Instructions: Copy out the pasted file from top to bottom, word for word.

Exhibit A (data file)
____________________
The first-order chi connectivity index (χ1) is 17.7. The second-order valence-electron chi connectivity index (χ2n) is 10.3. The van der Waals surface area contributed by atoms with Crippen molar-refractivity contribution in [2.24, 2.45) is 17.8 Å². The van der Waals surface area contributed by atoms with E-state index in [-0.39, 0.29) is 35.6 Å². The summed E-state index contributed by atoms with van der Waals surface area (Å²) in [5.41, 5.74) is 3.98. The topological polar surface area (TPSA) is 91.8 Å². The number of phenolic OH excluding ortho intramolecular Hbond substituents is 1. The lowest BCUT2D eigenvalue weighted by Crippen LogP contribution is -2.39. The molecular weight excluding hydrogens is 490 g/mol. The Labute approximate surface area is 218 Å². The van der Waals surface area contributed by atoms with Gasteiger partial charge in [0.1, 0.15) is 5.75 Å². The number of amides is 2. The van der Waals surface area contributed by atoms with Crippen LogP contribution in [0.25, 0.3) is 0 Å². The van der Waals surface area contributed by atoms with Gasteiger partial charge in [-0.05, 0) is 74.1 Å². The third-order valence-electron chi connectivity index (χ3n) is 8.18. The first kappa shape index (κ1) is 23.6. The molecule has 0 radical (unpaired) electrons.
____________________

The first-order chi connectivity index (χ1) is 17.7. The second-order valence-electron chi connectivity index (χ2n) is 10.3. The van der Waals surface area contributed by atoms with Crippen molar-refractivity contribution in [2.24, 2.45) is 17.8 Å². The van der Waals surface area contributed by atoms with E-state index in [-0.39, 0.29) is 35.6 Å². The summed E-state index contributed by atoms with van der Waals surface area (Å²) in [5.41, 5.74) is 3.98. The topological polar surface area (TPSA) is 91.8 Å². The number of phenolic OH excluding ortho intramolecular Hbond substituents is 1. The lowest BCUT2D eigenvalue weighted by Crippen LogP contribution is -2.39. The molecular weight excluding hydrogens is 490 g/mol. The Labute approximate surface area is 218 Å². The van der Waals surface area contributed by atoms with Gasteiger partial charge in [0.1, 0.15) is 5.75 Å². The number of amides is 2. The van der Waals surface area contributed by atoms with Crippen LogP contribution in [0.25, 0.3) is 0 Å². The van der Waals surface area contributed by atoms with Gasteiger partial charge in [-0.05, 0) is 74.1 Å². The third-order valence-electron chi connectivity index (χ3n) is 8.18. The first kappa shape index (κ1) is 23.6. The molecule has 0 radical (unpaired) electrons.